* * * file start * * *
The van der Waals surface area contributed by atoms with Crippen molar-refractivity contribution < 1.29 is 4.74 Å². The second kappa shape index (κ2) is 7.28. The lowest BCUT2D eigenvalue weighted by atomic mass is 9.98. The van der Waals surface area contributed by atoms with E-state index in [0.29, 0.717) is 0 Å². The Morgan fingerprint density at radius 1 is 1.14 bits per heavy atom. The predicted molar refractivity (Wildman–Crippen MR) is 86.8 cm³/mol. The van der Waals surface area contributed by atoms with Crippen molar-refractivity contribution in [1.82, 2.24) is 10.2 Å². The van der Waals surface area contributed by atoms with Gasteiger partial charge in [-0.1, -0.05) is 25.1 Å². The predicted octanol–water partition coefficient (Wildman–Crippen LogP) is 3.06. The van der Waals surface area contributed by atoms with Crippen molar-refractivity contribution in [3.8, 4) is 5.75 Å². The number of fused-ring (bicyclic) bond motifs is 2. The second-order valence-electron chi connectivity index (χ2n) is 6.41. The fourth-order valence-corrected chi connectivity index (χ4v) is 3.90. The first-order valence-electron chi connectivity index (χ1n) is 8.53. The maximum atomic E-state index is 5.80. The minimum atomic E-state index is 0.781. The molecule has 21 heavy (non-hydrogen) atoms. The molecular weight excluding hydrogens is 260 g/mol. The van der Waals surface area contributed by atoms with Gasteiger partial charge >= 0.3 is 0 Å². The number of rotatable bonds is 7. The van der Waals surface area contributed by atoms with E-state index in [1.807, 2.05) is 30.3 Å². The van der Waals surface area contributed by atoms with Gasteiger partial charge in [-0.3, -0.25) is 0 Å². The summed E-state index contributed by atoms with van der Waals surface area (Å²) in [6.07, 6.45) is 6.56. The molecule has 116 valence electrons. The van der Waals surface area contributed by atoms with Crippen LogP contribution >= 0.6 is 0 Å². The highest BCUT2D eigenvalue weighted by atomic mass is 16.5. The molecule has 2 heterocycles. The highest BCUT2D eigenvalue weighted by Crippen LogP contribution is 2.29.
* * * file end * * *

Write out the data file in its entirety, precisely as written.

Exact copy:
The van der Waals surface area contributed by atoms with Crippen molar-refractivity contribution < 1.29 is 4.74 Å². The second kappa shape index (κ2) is 7.28. The lowest BCUT2D eigenvalue weighted by atomic mass is 9.98. The van der Waals surface area contributed by atoms with E-state index in [0.29, 0.717) is 0 Å². The Morgan fingerprint density at radius 1 is 1.14 bits per heavy atom. The predicted molar refractivity (Wildman–Crippen MR) is 86.8 cm³/mol. The van der Waals surface area contributed by atoms with Crippen molar-refractivity contribution in [1.82, 2.24) is 10.2 Å². The van der Waals surface area contributed by atoms with Gasteiger partial charge in [-0.1, -0.05) is 25.1 Å². The predicted octanol–water partition coefficient (Wildman–Crippen LogP) is 3.06. The van der Waals surface area contributed by atoms with Crippen molar-refractivity contribution in [3.8, 4) is 5.75 Å². The number of fused-ring (bicyclic) bond motifs is 2. The second-order valence-electron chi connectivity index (χ2n) is 6.41. The fourth-order valence-corrected chi connectivity index (χ4v) is 3.90. The first-order valence-electron chi connectivity index (χ1n) is 8.53. The maximum atomic E-state index is 5.80. The minimum atomic E-state index is 0.781. The molecule has 21 heavy (non-hydrogen) atoms. The molecular weight excluding hydrogens is 260 g/mol. The van der Waals surface area contributed by atoms with Gasteiger partial charge >= 0.3 is 0 Å². The number of rotatable bonds is 7. The van der Waals surface area contributed by atoms with E-state index in [1.807, 2.05) is 30.3 Å². The van der Waals surface area contributed by atoms with Gasteiger partial charge in [-0.3, -0.25) is 0 Å². The summed E-state index contributed by atoms with van der Waals surface area (Å²) in [6.07, 6.45) is 6.56. The molecule has 116 valence electrons. The van der Waals surface area contributed by atoms with Crippen LogP contribution >= 0.6 is 0 Å². The highest BCUT2D eigenvalue weighted by atomic mass is 16.5. The molecule has 2 heterocycles. The highest BCUT2D eigenvalue weighted by Crippen LogP contribution is 2.29.